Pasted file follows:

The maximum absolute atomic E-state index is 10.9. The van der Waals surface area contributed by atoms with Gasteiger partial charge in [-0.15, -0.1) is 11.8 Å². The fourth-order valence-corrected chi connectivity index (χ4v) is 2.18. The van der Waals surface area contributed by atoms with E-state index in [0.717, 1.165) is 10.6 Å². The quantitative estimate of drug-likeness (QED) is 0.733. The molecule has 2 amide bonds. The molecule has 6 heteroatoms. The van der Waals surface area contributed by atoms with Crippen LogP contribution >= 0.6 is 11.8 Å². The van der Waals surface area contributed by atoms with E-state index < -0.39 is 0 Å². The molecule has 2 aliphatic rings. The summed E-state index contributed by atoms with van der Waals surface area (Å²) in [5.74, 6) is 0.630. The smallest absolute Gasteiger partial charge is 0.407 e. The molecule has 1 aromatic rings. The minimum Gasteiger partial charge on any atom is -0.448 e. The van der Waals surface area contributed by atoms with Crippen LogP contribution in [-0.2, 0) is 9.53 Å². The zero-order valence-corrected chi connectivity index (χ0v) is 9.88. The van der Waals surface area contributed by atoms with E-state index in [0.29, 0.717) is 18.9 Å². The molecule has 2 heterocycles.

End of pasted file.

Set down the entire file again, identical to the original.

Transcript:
The maximum absolute atomic E-state index is 10.9. The van der Waals surface area contributed by atoms with Gasteiger partial charge in [-0.15, -0.1) is 11.8 Å². The fourth-order valence-corrected chi connectivity index (χ4v) is 2.18. The van der Waals surface area contributed by atoms with E-state index in [0.717, 1.165) is 10.6 Å². The quantitative estimate of drug-likeness (QED) is 0.733. The molecule has 2 amide bonds. The molecule has 6 heteroatoms. The van der Waals surface area contributed by atoms with Crippen LogP contribution >= 0.6 is 11.8 Å². The van der Waals surface area contributed by atoms with E-state index < -0.39 is 0 Å². The molecule has 2 aliphatic rings. The summed E-state index contributed by atoms with van der Waals surface area (Å²) in [5.74, 6) is 0.630. The smallest absolute Gasteiger partial charge is 0.407 e. The molecule has 1 aromatic rings. The minimum Gasteiger partial charge on any atom is -0.448 e. The van der Waals surface area contributed by atoms with Crippen LogP contribution in [-0.2, 0) is 9.53 Å². The zero-order valence-corrected chi connectivity index (χ0v) is 9.88. The van der Waals surface area contributed by atoms with E-state index in [0.29, 0.717) is 18.9 Å². The molecule has 2 heterocycles.